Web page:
A Papal Message Lost, and Found : What Sounds Like 'Moral Equivalence' Is a Belief in Liberty

Michael Novak is a theologian and an author who writes a column in Washington

The bad news first. Pope John Paul II's new encyclical has caused dismay among Americans who heretofore have admired him but who detest the theory of "moral equivalence" between East and West.

No doubt the Pope is vulnerable to criticism for the unguarded way in which he draws parallels between the "two blocs."

So does the Pope himself actually believe in moral equivalence?

Although the first news reports from Rome asserted that he does, a close reading of his text undercuts that assertion.

The encyclical was written to commemorate (and to modify) the earlier letter of Pope Paul VI in 1967, Populorum Progressio . A comparison of the two letters shows decisive movement by the Roman Catholic Church toward democracy in politics, toward "the right of private initiative" in economics and toward the crucial role in development of the whole Western tradition of human rights. Paul VI showed a more utopian tendency. John Paul II, who knows actual socialist societies well, moves forthrightly in the opposite direction. He suggests Paul VI was too optimistic.

Pope John Paul II, of course, continues to voice many hostile criticisms of "liberal capitalism," of which he presents a caricature. (Those who live under the real democratic capitalism also love to criticize our system night and day.).

What the Pope means when he uses the word "capitalism" is "an all-consuming desire for profit at any price . . . the absolutizing of human attitudes." Ivan Boesky was put in jail for that. The average annual profit for U.S. corporations is about 5% per year. A "reasonable rate of return" is not "an all-consuming desire for profit at any price."

Granted, the Pope's greatest political wish is to relax the conflict between East and West. He wants Poland (and the other nations locked in the Eastern bloc) to gain some liberating breathing space.

East and West belong together and the world cannot long exist, as Alexander Solzhenitsyn said at Harvard, "A world split apart." (Solzhenitsyn was more careful than the Pope not to fall into the rhetoric of moral equivalence.)

The Pope roots his theological vision in the declaration of Genesis: Humans are made in the image of God. The vocation of humans, then, is to be creative. In creativity and freedom lies their dignity. Children of one family, whose rights are endowed in them by a common creator, they are bound by ties of "global solidarity."

"An essential condition for global solidarity," the Pope writes, "is autonomy and free self-determination." He writes, as well, that democracy is "the necessary condition" for development.

For the Pope, the denial of human rights--"as for example the right to religious freedom . . . the freedom to organize and to form unions, or to take initiatives in economic matters"--is a form of poverty even worse than material poverty.

In the economy, John Paul II stresses more clearly than any other Pope the central role of "the right of economic initiative." He blasts the "denial of this right, or its limitation in the name of an alleged 'equality' of everyone in society," that "diminishes, or in practice absolutely destroys the spirit of initiative, that is to say the creative subjectivity of the citizen."

He goes on: "As a consequence, there arises, not so much a true equality as a 'leveling down.' In the place of creative initiative there appear passivity, dependence and submission."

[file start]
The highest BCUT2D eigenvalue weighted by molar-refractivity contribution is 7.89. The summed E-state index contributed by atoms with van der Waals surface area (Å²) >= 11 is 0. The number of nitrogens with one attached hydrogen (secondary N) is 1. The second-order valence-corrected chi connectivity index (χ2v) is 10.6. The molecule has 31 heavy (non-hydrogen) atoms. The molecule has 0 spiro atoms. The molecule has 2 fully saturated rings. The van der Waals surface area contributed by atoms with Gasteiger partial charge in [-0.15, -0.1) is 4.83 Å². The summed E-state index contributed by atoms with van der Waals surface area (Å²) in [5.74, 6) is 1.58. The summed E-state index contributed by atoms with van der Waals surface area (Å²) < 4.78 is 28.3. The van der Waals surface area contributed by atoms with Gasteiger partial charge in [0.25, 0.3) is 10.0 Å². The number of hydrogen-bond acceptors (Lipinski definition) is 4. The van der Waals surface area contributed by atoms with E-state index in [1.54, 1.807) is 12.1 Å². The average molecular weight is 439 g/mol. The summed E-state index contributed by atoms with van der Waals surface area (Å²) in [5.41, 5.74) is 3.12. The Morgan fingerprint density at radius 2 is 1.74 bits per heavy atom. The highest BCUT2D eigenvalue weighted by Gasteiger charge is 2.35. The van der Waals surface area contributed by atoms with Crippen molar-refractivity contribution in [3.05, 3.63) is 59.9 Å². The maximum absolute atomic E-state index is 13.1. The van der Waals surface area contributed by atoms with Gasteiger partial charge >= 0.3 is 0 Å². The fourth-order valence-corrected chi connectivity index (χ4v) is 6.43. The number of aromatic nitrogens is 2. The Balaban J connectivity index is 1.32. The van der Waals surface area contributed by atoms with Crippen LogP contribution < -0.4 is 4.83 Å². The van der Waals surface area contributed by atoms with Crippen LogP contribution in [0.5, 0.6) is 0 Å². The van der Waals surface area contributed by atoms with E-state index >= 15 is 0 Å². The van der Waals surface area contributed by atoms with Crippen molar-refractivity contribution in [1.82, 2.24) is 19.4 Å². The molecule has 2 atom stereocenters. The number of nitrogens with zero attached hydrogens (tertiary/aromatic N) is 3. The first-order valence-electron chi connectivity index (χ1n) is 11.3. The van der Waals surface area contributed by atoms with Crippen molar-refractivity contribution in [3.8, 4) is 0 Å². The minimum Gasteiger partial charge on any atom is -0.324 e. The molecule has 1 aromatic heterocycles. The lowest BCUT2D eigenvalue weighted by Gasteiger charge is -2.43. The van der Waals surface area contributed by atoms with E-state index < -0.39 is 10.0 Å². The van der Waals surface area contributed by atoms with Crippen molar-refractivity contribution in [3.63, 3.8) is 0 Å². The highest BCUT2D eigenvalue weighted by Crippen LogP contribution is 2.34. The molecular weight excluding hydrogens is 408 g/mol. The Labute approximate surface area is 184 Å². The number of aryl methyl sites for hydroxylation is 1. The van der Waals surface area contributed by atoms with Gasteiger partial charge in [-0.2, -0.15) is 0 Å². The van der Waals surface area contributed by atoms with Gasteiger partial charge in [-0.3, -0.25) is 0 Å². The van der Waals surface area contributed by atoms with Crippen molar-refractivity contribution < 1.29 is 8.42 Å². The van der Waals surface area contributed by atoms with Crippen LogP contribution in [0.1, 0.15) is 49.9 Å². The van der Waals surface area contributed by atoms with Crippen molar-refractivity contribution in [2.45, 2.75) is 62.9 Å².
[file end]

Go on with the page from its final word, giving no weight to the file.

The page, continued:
But even here the Pope sets up an uncalled-for parallelism, outrageously saying that the system of totalitarian, bureaucratic oppression "is similar to the traditional dependence of the worker-proletarian in capitalism."

Traditional? When? Similar? To the Gulag? To the crushing of Solidarity? The Vatican should know that a worker at General Motors can make $37,000 a year, not counting benefits.

As an Italian communist once told me, the problem with capitalism is that it quickly makes workers middle-class, leaving only intellectuals, students and, lately, clergy for the party.

To me it is nearly inexplicable that the Pope should so often in this letter place a collectivist system, which he is known to loathe from personal experience, on a rhetorical level with the West, all of whose founding values he expressly cherishes. He has no trouble visiting America; visiting Lithuania has so far been impossible.

The Pope expresses a moral vision of a world whose polity is democratic, under law and protective of human rights; whose economy makes central "the right to private initiative," and whose moral system is marked by religious liberty, "autonomy and free self-determination" (which the Pope calls "an essential condition of global solidarity").

Were the world ever to be formed according to the vision expressed by the Pope, it would certainly not look like the Eastern bloc.

According to the encyclical's stated prescriptions, the world the Pope desires would have in structure something very much like the institutions of the United States. Of course, he would want its people to live more disciplined, self-controlled and virtuous lives than Americans now do.

But maybe the explanation is human. Like Solzhenitsyn, the Pope probably feels contempt for the way our media present us to the world. That is no excuse for the few careless passages on parallelism between East and West. Nor for the plain hostility of the United States in such passages.

In focusing on the theologial vision set forth by the Pope rather than on his factual hypotheses about the current geopolitical situation, there is much to take strength from--more, in fact, than any previous Pope has offered.

Bad news, in short, and good.

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